Responding to an email such as this, with an open, frank, honest reply like the one lefeymw suggests, will probably make your psychologist happy and will definately please any left-over hippies who remember when we were encouraged to “let it all hang out”. The only problem is, that frank open replies don’t leave the other party anywhere to hide if they feel defensive, and defensive people tend to counter-attack and blow things out of proportion. And the next thing you know, you are the rude one for your “accusations” of thanklessness.

I personally would respond with apologies: “… so sorry to have let you down! I completely misunderstood! When I didn’t get any thank-you note for your graduation present and then later for your bachelorette present, I thought it was because you didn’t want that close a friendship with me! I am so glad that is not the case, because I couldn’t figure out what I’d done to offend you to the point that you wouldn’t even send me a thank-you note! Something else must have happened — I am so relieved; and I am so sorry for jumping to conclusions! Please forgive me!”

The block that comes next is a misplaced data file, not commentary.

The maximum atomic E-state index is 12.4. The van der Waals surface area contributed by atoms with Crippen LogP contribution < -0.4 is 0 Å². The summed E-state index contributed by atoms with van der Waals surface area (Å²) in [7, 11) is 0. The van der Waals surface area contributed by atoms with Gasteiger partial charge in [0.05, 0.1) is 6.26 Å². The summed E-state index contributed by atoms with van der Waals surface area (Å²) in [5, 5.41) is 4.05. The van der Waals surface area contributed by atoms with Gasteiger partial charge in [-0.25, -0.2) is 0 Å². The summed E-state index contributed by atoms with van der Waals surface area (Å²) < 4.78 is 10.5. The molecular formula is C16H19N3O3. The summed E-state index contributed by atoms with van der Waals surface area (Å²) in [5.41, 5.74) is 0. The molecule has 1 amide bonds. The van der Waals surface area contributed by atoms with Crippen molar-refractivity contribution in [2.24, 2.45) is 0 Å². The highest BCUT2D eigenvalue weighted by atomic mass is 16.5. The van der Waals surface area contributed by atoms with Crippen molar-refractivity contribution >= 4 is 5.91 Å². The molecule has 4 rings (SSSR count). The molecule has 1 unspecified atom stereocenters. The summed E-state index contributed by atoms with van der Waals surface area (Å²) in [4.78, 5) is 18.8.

That firmly communicates the expectation of receiving a thank-you note, without actually accusing the gift recipient of ingratitude and without any sense of tit-for-tat blaming. If the bride is quick-thinking, she can apologise too, and wonder aloud whether perhaps she got your zip-code wrong (and then run home and write the missing notes for immediate posting. If she is less quick-thinking she can admit that she never sends thank-yous, and you can — illuminated by this thread — say “oh, I have heard that there are people who don’t,” and leave it at that for her to ponder.

The topic ‘Been Thinking About Thank You’s (or lack thereof)…’ is closed to new replies.

Find Amazing Vendors